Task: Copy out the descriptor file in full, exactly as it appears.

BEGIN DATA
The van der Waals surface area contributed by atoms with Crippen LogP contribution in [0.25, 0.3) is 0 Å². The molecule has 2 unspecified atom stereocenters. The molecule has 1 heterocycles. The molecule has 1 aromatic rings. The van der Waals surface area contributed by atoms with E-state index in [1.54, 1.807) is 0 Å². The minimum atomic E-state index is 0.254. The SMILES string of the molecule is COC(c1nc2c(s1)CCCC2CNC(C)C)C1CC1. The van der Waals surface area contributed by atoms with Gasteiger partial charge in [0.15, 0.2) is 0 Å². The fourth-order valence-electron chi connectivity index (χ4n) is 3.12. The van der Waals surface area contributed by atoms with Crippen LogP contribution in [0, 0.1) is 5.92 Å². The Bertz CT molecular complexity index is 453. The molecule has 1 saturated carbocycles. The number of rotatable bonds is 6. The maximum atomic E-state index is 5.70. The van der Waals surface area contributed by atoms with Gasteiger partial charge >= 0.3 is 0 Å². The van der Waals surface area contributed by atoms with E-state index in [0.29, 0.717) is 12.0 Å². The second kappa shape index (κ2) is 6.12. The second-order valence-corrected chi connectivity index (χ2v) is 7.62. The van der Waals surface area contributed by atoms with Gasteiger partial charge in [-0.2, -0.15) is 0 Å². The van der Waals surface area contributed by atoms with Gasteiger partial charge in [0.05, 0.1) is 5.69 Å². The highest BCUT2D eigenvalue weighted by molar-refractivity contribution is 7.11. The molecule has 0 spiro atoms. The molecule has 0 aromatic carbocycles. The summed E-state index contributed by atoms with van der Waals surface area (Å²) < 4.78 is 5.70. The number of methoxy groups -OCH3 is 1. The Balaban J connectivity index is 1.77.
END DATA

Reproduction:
The van der Waals surface area contributed by atoms with Crippen LogP contribution in [0.25, 0.3) is 0 Å². The molecule has 2 unspecified atom stereocenters. The molecule has 1 heterocycles. The molecule has 1 aromatic rings. The van der Waals surface area contributed by atoms with E-state index in [1.54, 1.807) is 0 Å². The minimum atomic E-state index is 0.254. The SMILES string of the molecule is COC(c1nc2c(s1)CCCC2CNC(C)C)C1CC1. The van der Waals surface area contributed by atoms with Gasteiger partial charge in [0.15, 0.2) is 0 Å². The fourth-order valence-electron chi connectivity index (χ4n) is 3.12. The van der Waals surface area contributed by atoms with Crippen LogP contribution in [0, 0.1) is 5.92 Å². The Bertz CT molecular complexity index is 453. The molecule has 1 saturated carbocycles. The number of rotatable bonds is 6. The maximum atomic E-state index is 5.70. The van der Waals surface area contributed by atoms with Gasteiger partial charge >= 0.3 is 0 Å². The van der Waals surface area contributed by atoms with E-state index in [0.29, 0.717) is 12.0 Å². The second kappa shape index (κ2) is 6.12. The second-order valence-corrected chi connectivity index (χ2v) is 7.62. The van der Waals surface area contributed by atoms with Gasteiger partial charge in [-0.2, -0.15) is 0 Å². The van der Waals surface area contributed by atoms with Gasteiger partial charge in [0.05, 0.1) is 5.69 Å². The highest BCUT2D eigenvalue weighted by molar-refractivity contribution is 7.11. The molecule has 0 spiro atoms. The molecule has 0 aromatic carbocycles. The summed E-state index contributed by atoms with van der Waals surface area (Å²) < 4.78 is 5.70. The number of methoxy groups -OCH3 is 1. The Balaban J connectivity index is 1.77.